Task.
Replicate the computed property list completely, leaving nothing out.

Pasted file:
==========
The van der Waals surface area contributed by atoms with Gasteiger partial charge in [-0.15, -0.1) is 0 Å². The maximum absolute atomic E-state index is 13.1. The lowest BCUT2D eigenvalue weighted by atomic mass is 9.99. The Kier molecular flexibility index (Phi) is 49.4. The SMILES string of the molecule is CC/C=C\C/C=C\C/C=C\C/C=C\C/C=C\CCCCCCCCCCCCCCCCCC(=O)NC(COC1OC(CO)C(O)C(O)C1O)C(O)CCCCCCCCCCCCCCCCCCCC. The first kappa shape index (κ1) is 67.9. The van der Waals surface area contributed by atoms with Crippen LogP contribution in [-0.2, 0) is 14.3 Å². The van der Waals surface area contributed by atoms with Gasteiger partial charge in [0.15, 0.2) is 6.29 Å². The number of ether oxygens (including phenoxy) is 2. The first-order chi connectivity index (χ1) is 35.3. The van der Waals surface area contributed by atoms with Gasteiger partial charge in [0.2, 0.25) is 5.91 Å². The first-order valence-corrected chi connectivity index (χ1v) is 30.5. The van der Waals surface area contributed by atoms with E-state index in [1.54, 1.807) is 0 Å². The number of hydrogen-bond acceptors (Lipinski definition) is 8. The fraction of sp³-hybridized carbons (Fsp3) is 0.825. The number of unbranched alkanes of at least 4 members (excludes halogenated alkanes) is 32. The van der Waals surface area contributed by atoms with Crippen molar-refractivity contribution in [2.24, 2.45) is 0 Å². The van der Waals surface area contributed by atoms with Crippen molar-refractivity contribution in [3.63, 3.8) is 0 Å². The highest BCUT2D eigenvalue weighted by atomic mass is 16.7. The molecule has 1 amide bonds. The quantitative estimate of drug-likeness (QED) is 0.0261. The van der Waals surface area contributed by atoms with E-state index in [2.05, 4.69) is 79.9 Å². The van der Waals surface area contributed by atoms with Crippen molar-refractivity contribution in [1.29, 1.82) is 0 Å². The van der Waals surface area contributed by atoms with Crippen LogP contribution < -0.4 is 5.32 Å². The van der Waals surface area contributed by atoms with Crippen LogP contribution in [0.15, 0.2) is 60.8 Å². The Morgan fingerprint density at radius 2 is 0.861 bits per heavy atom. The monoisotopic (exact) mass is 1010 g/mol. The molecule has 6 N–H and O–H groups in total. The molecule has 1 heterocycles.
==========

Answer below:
The van der Waals surface area contributed by atoms with Gasteiger partial charge in [-0.15, -0.1) is 0 Å². The maximum absolute atomic E-state index is 13.1. The lowest BCUT2D eigenvalue weighted by atomic mass is 9.99. The Kier molecular flexibility index (Phi) is 49.4. The SMILES string of the molecule is CC/C=C\C/C=C\C/C=C\C/C=C\C/C=C\CCCCCCCCCCCCCCCCCC(=O)NC(COC1OC(CO)C(O)C(O)C1O)C(O)CCCCCCCCCCCCCCCCCCCC. The first kappa shape index (κ1) is 67.9. The van der Waals surface area contributed by atoms with Crippen LogP contribution in [-0.2, 0) is 14.3 Å². The van der Waals surface area contributed by atoms with Gasteiger partial charge in [0.15, 0.2) is 6.29 Å². The number of ether oxygens (including phenoxy) is 2. The first-order chi connectivity index (χ1) is 35.3. The van der Waals surface area contributed by atoms with Gasteiger partial charge in [0.2, 0.25) is 5.91 Å². The first-order valence-corrected chi connectivity index (χ1v) is 30.5. The van der Waals surface area contributed by atoms with E-state index in [1.54, 1.807) is 0 Å². The number of hydrogen-bond acceptors (Lipinski definition) is 8. The fraction of sp³-hybridized carbons (Fsp3) is 0.825. The number of unbranched alkanes of at least 4 members (excludes halogenated alkanes) is 32. The van der Waals surface area contributed by atoms with Crippen molar-refractivity contribution in [2.24, 2.45) is 0 Å². The van der Waals surface area contributed by atoms with Crippen molar-refractivity contribution in [3.63, 3.8) is 0 Å². The highest BCUT2D eigenvalue weighted by atomic mass is 16.7. The molecule has 1 amide bonds. The quantitative estimate of drug-likeness (QED) is 0.0261. The van der Waals surface area contributed by atoms with E-state index in [2.05, 4.69) is 79.9 Å². The van der Waals surface area contributed by atoms with Crippen molar-refractivity contribution in [1.29, 1.82) is 0 Å². The van der Waals surface area contributed by atoms with Crippen LogP contribution < -0.4 is 5.32 Å². The van der Waals surface area contributed by atoms with Crippen LogP contribution in [0.15, 0.2) is 60.8 Å². The Morgan fingerprint density at radius 2 is 0.861 bits per heavy atom. The monoisotopic (exact) mass is 1010 g/mol. The molecule has 6 N–H and O–H groups in total. The molecule has 1 heterocycles.